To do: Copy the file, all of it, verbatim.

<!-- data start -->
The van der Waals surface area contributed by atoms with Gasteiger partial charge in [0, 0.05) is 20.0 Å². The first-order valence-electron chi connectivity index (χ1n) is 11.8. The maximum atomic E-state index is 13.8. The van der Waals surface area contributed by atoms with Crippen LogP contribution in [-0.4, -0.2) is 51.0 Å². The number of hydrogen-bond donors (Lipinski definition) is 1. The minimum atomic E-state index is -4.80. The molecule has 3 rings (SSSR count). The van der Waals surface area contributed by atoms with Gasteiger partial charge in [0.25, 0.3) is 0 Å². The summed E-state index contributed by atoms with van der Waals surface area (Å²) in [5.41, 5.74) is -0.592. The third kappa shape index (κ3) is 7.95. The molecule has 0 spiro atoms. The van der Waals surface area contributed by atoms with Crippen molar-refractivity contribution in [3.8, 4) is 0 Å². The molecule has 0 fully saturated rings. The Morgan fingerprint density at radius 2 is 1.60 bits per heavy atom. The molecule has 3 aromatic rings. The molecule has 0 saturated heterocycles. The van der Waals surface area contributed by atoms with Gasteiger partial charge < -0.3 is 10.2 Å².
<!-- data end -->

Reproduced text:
The van der Waals surface area contributed by atoms with Gasteiger partial charge in [0, 0.05) is 20.0 Å². The first-order valence-electron chi connectivity index (χ1n) is 11.8. The maximum atomic E-state index is 13.8. The van der Waals surface area contributed by atoms with Crippen LogP contribution in [-0.4, -0.2) is 51.0 Å². The number of hydrogen-bond donors (Lipinski definition) is 1. The minimum atomic E-state index is -4.80. The molecule has 3 rings (SSSR count). The van der Waals surface area contributed by atoms with Gasteiger partial charge in [0.25, 0.3) is 0 Å². The summed E-state index contributed by atoms with van der Waals surface area (Å²) in [5.41, 5.74) is -0.592. The third kappa shape index (κ3) is 7.95. The molecule has 0 spiro atoms. The van der Waals surface area contributed by atoms with Crippen molar-refractivity contribution in [3.8, 4) is 0 Å². The molecule has 0 fully saturated rings. The Morgan fingerprint density at radius 2 is 1.60 bits per heavy atom. The molecule has 3 aromatic rings. The molecule has 0 saturated heterocycles. The van der Waals surface area contributed by atoms with Gasteiger partial charge < -0.3 is 10.2 Å².